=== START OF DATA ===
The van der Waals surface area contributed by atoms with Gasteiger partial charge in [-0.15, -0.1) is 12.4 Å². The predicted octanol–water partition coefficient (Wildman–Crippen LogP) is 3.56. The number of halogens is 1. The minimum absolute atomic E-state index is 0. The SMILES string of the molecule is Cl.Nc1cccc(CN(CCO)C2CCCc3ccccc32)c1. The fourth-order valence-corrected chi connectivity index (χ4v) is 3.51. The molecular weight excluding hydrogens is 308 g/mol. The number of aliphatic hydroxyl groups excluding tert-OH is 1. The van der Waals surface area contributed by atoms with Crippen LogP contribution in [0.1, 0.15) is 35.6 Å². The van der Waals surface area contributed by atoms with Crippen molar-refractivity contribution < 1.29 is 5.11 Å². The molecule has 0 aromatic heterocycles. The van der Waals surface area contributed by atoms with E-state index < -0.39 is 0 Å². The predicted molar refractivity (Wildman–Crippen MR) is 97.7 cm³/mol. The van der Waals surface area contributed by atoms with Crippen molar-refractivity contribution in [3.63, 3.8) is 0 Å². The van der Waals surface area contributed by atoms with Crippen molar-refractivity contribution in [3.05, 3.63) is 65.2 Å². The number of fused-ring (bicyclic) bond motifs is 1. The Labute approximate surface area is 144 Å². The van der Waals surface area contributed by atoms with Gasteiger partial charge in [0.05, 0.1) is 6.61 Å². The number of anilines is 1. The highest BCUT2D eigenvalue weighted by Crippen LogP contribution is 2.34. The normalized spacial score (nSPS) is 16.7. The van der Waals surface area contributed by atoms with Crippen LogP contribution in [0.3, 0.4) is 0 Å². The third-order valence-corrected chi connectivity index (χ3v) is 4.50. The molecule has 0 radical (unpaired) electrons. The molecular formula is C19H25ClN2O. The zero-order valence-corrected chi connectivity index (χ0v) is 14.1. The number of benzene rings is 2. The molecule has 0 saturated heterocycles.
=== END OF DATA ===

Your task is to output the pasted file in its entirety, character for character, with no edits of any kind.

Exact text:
The van der Waals surface area contributed by atoms with Gasteiger partial charge in [-0.15, -0.1) is 12.4 Å². The predicted octanol–water partition coefficient (Wildman–Crippen LogP) is 3.56. The number of halogens is 1. The minimum absolute atomic E-state index is 0. The SMILES string of the molecule is Cl.Nc1cccc(CN(CCO)C2CCCc3ccccc32)c1. The fourth-order valence-corrected chi connectivity index (χ4v) is 3.51. The molecular weight excluding hydrogens is 308 g/mol. The number of aliphatic hydroxyl groups excluding tert-OH is 1. The van der Waals surface area contributed by atoms with Crippen LogP contribution in [0.1, 0.15) is 35.6 Å². The van der Waals surface area contributed by atoms with Crippen molar-refractivity contribution < 1.29 is 5.11 Å². The molecule has 0 aromatic heterocycles. The van der Waals surface area contributed by atoms with E-state index < -0.39 is 0 Å². The predicted molar refractivity (Wildman–Crippen MR) is 97.7 cm³/mol. The van der Waals surface area contributed by atoms with Crippen molar-refractivity contribution in [3.63, 3.8) is 0 Å². The van der Waals surface area contributed by atoms with Crippen molar-refractivity contribution in [3.05, 3.63) is 65.2 Å². The number of fused-ring (bicyclic) bond motifs is 1. The Labute approximate surface area is 144 Å². The van der Waals surface area contributed by atoms with Gasteiger partial charge in [0.05, 0.1) is 6.61 Å². The number of anilines is 1. The highest BCUT2D eigenvalue weighted by Crippen LogP contribution is 2.34. The normalized spacial score (nSPS) is 16.7. The van der Waals surface area contributed by atoms with Crippen LogP contribution in [0.3, 0.4) is 0 Å². The third-order valence-corrected chi connectivity index (χ3v) is 4.50. The molecule has 0 radical (unpaired) electrons. The molecular formula is C19H25ClN2O. The zero-order valence-corrected chi connectivity index (χ0v) is 14.1. The number of benzene rings is 2. The molecule has 0 saturated heterocycles.